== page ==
These contributions clearly aim at grasping highly complex matters. At times, however, the lack of an explicit, guiding research question becomes disturbing. It is unclear what is meant by the prescription of studying structures within the "crisis of classical modernity," and how such studies should be carried out methodologically. For example, the volume centers on Germany and the German people in the first half of the twentieth century, though these terms are not defined, and the authors are mostly silent on the topic of what contemporaries meant when talking about "Deutschland," "das deutsche Volk," or simply "das Volk." Attempts to deal with the complex relationship between the modern individual and modern mass society are highlighted in many of the anthology's contributions, such as Per Leo's analysis of the "unknown Other" of the modern great city, Daniel Siemens's study of journalism, Martin Baumeister's essay on theatrical representations of war, or Sven Reichardt's piece on political violence. Even though the term "das Volk" was frequently used in Weimar Germany, apparently, these essays suggest that no consensus prevailed on what it actually meant. We must conclude, then, that a lacuna of significance for posterity persisted within interwar discourses, both nationalist and democratic. If there was no consensus about the meaning of "das Volk," how were terms like "völkisch" or "Volkssouveränität" understood?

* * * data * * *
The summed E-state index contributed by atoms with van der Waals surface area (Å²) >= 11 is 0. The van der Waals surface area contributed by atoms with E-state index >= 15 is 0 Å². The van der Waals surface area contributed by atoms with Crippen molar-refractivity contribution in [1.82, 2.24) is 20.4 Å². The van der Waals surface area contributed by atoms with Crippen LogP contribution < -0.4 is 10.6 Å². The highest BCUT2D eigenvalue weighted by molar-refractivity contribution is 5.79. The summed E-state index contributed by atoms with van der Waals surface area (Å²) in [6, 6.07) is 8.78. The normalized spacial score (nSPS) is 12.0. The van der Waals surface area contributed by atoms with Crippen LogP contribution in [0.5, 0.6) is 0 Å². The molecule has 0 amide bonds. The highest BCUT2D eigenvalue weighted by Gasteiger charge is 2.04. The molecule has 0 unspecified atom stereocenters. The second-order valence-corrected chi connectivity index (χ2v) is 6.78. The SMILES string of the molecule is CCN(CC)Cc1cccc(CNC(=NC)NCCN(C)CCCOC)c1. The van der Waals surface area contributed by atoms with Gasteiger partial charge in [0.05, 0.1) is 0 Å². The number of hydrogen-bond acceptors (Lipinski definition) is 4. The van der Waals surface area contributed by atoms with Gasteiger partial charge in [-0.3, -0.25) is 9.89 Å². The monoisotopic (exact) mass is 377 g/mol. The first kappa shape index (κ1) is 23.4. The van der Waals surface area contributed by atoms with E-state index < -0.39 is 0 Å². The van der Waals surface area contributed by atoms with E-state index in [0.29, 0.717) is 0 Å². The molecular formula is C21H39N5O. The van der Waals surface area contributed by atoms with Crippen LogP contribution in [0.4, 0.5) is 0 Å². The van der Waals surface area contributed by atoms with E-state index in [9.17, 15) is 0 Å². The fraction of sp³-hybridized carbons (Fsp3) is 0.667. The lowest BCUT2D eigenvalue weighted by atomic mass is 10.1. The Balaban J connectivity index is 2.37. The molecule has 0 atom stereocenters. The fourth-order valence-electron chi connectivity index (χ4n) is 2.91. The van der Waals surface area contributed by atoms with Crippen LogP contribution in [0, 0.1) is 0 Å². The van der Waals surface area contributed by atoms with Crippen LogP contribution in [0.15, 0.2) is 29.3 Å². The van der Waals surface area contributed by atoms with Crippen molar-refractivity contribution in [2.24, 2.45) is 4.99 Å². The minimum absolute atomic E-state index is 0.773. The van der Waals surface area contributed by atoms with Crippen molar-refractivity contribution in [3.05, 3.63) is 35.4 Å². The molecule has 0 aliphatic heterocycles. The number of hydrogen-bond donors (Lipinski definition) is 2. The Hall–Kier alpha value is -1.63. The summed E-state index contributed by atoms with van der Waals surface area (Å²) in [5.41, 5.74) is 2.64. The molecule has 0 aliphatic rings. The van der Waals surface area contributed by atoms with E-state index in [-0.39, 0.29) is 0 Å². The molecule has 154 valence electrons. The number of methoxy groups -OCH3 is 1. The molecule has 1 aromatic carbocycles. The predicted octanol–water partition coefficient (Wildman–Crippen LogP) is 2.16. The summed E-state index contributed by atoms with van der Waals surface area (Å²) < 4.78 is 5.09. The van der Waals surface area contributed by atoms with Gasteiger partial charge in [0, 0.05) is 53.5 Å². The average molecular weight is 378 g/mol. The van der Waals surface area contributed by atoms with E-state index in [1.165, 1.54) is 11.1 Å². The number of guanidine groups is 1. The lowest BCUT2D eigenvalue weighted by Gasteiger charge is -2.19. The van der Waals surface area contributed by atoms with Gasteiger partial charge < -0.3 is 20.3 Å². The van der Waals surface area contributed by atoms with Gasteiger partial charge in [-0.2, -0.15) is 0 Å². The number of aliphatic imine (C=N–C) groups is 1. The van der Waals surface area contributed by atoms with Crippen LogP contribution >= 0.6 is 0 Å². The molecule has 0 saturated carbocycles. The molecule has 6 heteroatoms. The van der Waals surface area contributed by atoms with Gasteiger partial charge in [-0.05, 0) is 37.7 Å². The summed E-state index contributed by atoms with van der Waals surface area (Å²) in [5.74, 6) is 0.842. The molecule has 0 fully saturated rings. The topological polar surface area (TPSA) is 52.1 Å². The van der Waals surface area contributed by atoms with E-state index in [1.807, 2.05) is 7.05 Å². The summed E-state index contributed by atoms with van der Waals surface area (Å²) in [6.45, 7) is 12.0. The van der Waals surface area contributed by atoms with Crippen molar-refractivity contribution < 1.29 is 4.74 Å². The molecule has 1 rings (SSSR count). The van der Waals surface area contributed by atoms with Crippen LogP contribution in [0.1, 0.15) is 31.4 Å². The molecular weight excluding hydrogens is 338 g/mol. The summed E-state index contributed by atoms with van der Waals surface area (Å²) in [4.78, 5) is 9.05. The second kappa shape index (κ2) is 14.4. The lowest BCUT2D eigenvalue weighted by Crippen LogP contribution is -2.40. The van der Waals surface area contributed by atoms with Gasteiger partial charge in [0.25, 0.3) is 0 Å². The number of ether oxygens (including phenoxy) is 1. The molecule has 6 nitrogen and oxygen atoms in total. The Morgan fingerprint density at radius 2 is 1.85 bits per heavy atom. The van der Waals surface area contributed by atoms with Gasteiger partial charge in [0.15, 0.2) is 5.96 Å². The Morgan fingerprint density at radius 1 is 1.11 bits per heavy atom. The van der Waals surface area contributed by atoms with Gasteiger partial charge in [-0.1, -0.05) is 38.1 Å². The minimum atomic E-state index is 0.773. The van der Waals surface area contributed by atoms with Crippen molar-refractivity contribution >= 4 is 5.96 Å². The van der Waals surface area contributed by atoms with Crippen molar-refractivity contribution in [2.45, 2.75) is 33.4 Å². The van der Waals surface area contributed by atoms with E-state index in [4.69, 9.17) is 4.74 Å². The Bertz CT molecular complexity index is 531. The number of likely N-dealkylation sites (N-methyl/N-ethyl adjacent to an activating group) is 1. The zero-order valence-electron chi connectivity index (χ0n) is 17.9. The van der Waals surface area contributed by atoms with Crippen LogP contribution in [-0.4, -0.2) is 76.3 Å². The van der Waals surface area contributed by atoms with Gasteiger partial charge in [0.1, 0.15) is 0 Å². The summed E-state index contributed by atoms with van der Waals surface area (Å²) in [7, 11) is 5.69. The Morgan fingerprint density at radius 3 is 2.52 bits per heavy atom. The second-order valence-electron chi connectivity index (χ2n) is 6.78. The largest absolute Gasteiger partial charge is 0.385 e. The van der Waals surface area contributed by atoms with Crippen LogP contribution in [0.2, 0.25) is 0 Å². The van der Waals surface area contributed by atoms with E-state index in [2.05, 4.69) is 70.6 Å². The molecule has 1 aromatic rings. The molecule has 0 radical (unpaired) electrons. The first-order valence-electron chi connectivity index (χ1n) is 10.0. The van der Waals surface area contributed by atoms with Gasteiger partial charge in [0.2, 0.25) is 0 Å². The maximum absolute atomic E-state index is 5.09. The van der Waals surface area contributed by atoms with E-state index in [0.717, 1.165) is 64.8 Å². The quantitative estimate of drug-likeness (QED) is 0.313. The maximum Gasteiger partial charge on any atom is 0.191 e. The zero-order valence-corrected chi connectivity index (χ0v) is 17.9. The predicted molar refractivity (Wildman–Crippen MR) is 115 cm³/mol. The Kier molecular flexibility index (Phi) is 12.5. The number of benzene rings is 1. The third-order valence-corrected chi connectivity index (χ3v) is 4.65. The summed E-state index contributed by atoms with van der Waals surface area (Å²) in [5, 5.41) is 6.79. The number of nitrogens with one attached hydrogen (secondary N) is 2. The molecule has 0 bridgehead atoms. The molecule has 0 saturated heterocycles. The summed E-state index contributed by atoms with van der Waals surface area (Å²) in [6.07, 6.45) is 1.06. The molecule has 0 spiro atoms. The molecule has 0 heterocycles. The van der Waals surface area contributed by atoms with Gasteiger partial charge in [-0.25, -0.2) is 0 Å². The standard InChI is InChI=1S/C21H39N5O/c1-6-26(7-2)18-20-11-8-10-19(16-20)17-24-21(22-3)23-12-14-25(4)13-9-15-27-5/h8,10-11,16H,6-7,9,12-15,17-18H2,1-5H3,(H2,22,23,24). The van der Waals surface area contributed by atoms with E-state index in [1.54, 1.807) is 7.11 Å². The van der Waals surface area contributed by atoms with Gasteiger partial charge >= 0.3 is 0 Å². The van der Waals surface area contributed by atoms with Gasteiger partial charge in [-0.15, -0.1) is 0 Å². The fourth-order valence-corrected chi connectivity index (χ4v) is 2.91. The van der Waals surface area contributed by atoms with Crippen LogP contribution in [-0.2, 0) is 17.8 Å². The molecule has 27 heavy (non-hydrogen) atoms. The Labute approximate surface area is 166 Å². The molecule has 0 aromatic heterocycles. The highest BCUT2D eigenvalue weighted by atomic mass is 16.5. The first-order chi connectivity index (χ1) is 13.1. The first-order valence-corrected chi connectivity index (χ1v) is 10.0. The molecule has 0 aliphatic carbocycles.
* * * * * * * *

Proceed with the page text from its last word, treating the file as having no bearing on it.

Two of the volume's articles might offer a strategy for tackling this question, albeit indirectly. In her study on the views of the "primitive" and of the usage of the term "Primitivismus" in the modern world, Doris Kaufmann points out that these discourses concerned something that did not exist. She quotes the cultural anthropologist Adam Kuper, who claimed that primitive society has never existed. Nevertheless, over the years there has been a lot of talk of "primitive societies" and of "primitive people"; until quite recently, studies of the "primitive" were held in high regard within academic research. Kaufmann stops this line of reasoning after discussing the notion of "primitive art" at the interface of arts and sciences within the Weimar Republic. But what if "das Volk," like "primitive society," never existed, although it proved an oft-used concept?